Aisha Mayekiso, Iziko Museums of South Africa

Long before the 1970s, which is when the home pregnancy test was developed; women were subjected to all kinds of weird methods of detecting pregnancy. It is believed that the ancient Egyptian women would urinate on barley or wheat seeds and if the seeds sprouted quickly, then this is an indication of pregnancy. The Greeks in their methods used onions or strong-smelling vegetables to confirm pregnancy. The German scientists invented the rabbit test and injected the urine of pregnant women into sexually immature rabbits, rats, and mice, which would induce ovarian development.  

During a recent behind-the-scenes tour, Jofred Opperman, the Collections Manager for the Terrestrial Vertebrate Collections, introduced us to a frog species known as the African clawed toad or platanna, Xenopus laevis.  This species is easily bred and can live for up to 30 years in captivity and between 5 to 15 years in the wild. In the 1960s these frogs were used by doctors to do pregnancy tests known as Hogben tests. Doctors would ship urine samples of suspected pregnant women to frog labs where lab technicians would inject female frogs with urine samples in their hind legs. The frogs would be placed back into their tanks. In the morning technicians would check for tell-tale frog eggs dotting the water. If the female frog had ovulated, that meant the woman who provided the urine was pregnant and the pregnancy hormone, human chorionic gonadotropin, had engineered the ovulation process in the frog.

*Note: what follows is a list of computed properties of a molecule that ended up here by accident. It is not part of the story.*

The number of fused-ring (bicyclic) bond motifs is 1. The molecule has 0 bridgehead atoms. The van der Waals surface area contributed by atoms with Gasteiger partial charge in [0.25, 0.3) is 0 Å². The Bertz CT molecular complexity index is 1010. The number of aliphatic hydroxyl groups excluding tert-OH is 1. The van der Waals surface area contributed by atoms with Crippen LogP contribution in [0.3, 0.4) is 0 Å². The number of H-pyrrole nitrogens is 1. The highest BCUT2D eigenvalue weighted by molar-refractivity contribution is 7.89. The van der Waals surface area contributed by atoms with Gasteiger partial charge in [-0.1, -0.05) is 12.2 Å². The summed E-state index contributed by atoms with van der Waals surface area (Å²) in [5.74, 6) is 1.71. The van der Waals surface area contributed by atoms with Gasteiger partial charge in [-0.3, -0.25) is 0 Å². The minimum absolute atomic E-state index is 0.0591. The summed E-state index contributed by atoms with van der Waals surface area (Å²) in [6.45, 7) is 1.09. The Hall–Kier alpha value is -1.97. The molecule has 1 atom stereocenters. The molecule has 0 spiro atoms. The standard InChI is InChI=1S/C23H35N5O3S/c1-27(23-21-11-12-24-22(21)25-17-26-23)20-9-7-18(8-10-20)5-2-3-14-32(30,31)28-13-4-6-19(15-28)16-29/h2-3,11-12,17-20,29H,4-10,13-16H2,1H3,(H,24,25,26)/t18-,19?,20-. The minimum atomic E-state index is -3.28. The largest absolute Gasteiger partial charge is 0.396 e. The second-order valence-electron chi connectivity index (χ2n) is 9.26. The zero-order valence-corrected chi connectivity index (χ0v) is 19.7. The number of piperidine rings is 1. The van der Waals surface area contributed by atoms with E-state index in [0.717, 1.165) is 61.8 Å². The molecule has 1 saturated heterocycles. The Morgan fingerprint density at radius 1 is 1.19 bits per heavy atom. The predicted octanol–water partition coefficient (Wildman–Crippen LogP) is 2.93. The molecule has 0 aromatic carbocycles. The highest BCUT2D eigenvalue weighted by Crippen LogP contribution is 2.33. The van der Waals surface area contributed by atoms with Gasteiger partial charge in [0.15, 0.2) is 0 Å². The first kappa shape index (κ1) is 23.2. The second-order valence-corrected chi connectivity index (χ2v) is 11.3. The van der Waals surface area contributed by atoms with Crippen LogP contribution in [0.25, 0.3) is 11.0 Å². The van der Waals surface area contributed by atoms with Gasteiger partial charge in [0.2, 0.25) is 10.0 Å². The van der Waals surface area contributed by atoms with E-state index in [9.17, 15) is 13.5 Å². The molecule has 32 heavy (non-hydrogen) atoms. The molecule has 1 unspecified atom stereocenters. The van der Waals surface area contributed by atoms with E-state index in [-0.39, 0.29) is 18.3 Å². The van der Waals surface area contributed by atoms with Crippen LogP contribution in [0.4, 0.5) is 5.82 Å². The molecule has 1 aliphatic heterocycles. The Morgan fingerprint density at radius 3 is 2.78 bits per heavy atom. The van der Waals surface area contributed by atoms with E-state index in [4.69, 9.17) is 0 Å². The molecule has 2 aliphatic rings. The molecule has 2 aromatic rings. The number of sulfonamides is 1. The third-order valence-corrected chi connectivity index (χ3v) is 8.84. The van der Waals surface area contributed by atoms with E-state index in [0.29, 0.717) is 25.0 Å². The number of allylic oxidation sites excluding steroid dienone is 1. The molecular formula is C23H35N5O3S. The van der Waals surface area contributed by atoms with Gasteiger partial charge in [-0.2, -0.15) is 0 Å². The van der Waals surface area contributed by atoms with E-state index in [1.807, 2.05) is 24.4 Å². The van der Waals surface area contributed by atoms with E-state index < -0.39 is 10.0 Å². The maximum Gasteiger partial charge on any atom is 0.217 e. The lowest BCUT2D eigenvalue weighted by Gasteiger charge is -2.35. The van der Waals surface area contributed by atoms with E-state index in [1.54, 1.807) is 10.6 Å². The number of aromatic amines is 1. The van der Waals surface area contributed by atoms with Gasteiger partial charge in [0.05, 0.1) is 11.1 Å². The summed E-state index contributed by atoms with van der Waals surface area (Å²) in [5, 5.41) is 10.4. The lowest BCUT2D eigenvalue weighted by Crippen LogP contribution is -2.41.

Museum collections are the link between the past and present times. These collections are an invaluable resource and provide great insight into the past and it is paramount that these collections are protected and properly curated, for future generations to come. 

Pictures were provided by J. Opperman